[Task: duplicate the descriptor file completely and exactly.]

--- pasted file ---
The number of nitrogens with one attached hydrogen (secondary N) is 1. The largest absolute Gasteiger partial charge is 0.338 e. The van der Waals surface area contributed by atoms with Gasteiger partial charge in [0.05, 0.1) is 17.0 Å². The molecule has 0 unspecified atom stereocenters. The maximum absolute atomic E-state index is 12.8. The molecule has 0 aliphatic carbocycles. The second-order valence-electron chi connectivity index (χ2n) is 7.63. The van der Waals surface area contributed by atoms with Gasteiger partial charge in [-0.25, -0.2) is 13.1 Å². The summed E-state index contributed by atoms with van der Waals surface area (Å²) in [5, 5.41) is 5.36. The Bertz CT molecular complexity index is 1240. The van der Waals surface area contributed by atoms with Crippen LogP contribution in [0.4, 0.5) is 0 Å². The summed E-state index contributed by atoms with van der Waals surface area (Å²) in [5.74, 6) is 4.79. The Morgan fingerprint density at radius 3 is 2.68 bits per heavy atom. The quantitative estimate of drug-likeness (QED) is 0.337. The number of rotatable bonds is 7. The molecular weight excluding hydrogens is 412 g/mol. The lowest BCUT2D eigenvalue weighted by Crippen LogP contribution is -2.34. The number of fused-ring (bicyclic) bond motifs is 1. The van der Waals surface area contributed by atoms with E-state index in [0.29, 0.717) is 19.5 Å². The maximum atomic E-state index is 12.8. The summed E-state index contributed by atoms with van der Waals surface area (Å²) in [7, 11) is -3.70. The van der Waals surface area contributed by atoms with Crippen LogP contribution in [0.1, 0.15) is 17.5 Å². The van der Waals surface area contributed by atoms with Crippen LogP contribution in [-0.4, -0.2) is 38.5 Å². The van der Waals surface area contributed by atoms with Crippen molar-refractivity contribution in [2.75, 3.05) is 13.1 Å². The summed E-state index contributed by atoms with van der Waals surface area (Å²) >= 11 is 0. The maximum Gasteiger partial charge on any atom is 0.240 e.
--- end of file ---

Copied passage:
The number of nitrogens with one attached hydrogen (secondary N) is 1. The largest absolute Gasteiger partial charge is 0.338 e. The van der Waals surface area contributed by atoms with Gasteiger partial charge in [0.05, 0.1) is 17.0 Å². The molecule has 0 unspecified atom stereocenters. The maximum absolute atomic E-state index is 12.8. The molecule has 0 aliphatic carbocycles. The second-order valence-electron chi connectivity index (χ2n) is 7.63. The van der Waals surface area contributed by atoms with Gasteiger partial charge in [-0.25, -0.2) is 13.1 Å². The summed E-state index contributed by atoms with van der Waals surface area (Å²) in [5, 5.41) is 5.36. The Bertz CT molecular complexity index is 1240. The van der Waals surface area contributed by atoms with Crippen LogP contribution in [0.4, 0.5) is 0 Å². The summed E-state index contributed by atoms with van der Waals surface area (Å²) in [5.74, 6) is 4.79. The Morgan fingerprint density at radius 3 is 2.68 bits per heavy atom. The quantitative estimate of drug-likeness (QED) is 0.337. The number of rotatable bonds is 7. The molecular weight excluding hydrogens is 412 g/mol. The lowest BCUT2D eigenvalue weighted by Crippen LogP contribution is -2.34. The number of fused-ring (bicyclic) bond motifs is 1. The van der Waals surface area contributed by atoms with E-state index in [0.29, 0.717) is 19.5 Å². The maximum atomic E-state index is 12.8. The summed E-state index contributed by atoms with van der Waals surface area (Å²) in [7, 11) is -3.70. The van der Waals surface area contributed by atoms with Crippen LogP contribution in [0.1, 0.15) is 17.5 Å². The van der Waals surface area contributed by atoms with Crippen LogP contribution in [-0.4, -0.2) is 38.5 Å². The van der Waals surface area contributed by atoms with Crippen molar-refractivity contribution in [2.75, 3.05) is 13.1 Å². The summed E-state index contributed by atoms with van der Waals surface area (Å²) >= 11 is 0. The maximum Gasteiger partial charge on any atom is 0.240 e.